This is exactly what I would expect to happen when we evaluate fact.

Now here is a second version of factorial that is more complicated.

I'm going to show you in a minute that it's actually more

efficient but we can't see that yet.

Let's first understand how this version of factorial works.

What it does is all it does is it calls a helper function locally

defined although that's not important that I've called aux for auxiliary,

for helper function and this helper function takes in

a number but also acc which is short for accumulator.

What it does is it says,

if N equals zero then just return whatever is an accumulator,

otherwise call aux with N minus one and go ahead and multiply the accumulator by N.

And I'm going to show you that this will actually compute factorial correctly.

Instead of our simple recursive function,

what we're doing now is we're multiplying into this second argument accumulator as we go.

So when N is zero we just end up returning accumulator.

So this is still recursive, aux is recursive.

It's more complicated but when aux calls aux,

the result of the recursive call is the result for the caller.

There is no extra work to do.

When I got back here...

In the first version of factorial

after the recursive call the caller had more work to do.

It had to multiply by N. Here there is no more work for the caller.

The result of the recursive call is the result.

And that's going to be the key difference but before I show that let me

show you how the call stacks would look given what I've shown you so far.

So I start with fact three.

Fact three is going to call aux with three and

one because that's the initial value for the accumulator if you look back at the code.

Then aux of three,

one will end up calling aux with two and three.

So three minus one is two and three times the current accumulator one is three.

Now notice that these callers on my stack are just waiting

to get their results back and immediately return them.

So then aux two three will call aux one six,

aux one six will call aux zero six.

At this point I have a bigger stack than I actually had with

my previous version but now aux zero six will return six.

Aux one six will return that six,

aux two three will return that six,

aux three one will return that six and fact three will turn that six.

This will just continue until I'm done with my program. All right.

So now we get to the key idea of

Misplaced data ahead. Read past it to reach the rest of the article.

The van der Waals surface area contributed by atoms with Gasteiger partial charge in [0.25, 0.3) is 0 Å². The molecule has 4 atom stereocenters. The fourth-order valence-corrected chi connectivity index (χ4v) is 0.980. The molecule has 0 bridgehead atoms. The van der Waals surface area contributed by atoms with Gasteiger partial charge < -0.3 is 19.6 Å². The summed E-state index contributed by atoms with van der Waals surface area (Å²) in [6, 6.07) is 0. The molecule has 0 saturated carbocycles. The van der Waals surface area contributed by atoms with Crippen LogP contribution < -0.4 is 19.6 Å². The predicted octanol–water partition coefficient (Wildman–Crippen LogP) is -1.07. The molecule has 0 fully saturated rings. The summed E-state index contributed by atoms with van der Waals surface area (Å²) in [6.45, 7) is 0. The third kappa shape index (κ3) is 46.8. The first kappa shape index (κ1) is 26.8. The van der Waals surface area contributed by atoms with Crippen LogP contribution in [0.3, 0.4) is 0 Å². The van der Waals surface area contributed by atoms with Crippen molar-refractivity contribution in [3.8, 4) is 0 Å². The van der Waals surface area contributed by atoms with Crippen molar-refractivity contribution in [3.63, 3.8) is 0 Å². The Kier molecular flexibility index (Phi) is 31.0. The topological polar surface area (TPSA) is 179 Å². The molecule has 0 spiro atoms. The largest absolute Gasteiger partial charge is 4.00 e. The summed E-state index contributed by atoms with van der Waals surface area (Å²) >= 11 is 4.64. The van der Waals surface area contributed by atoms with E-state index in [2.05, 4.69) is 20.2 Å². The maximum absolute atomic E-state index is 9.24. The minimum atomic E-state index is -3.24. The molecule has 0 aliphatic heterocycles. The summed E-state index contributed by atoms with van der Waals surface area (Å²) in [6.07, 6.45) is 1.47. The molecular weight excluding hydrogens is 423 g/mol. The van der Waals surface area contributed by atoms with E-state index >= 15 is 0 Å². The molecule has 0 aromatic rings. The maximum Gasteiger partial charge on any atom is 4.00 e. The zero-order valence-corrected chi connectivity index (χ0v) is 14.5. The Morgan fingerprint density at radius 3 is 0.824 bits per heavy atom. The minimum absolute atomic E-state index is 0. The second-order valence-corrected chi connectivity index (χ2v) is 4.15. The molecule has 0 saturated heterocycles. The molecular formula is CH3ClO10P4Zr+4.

an important optimization that you should understand functional languages do.

It is simply unnecessary to keep around a stack frame if

all it is going to do is take the result from the callee and immediately return it.

So such a situation is called a tail call

for reasons I've never fully understood but that is what everyone calls them.

And the compiler, the implementation of the language

recognizes these function calls and treats them differently.

What it does is it removes the caller's stack frame before it makes

the call so that the callee just reuses the same stack space that the caller was using.

And along with a couple other optimizations I'm not going to show you,

this makes recursive functions that use tail calls

absolutely as efficient as loops in other languages.

It is reasonable to assume it is guaranteed by another language that you

can assume this kind of efficiency for tail calls.

So in fact what I showed you before for

this more complicated version of factorial is not what happens.

We do start with our stack factor of

three but right here where I see this call for fact three,

this is a tail call, there's nothing more for fact to

do when it calls aux of N and one than return it.

We will reuse the stack space.

We will replace the stack frame for fact three with the stack frame for aux three one.

Now we're evaluating the aux function with three and

one and when we get down here to the recursive call,

there is no more work to do afterwards.

This is also a tail call.

We will reuse this stack space for the recursive call of aux two and three.

The same thing will happen with the next recursive call and with

the next recursive call and so we never build up a stack and when aux zero,

six returns six, we immediately have our answer.

So that is why this more complicated version of factorial is in fact more

efficient and if you are planning to use factorial on

very large numbers where you cared about this sort of efficiency,

this would be a better way to write it.

On the other hand if you were just computing factorial of three,

its more complicated and I would probably prefer the simplest solution.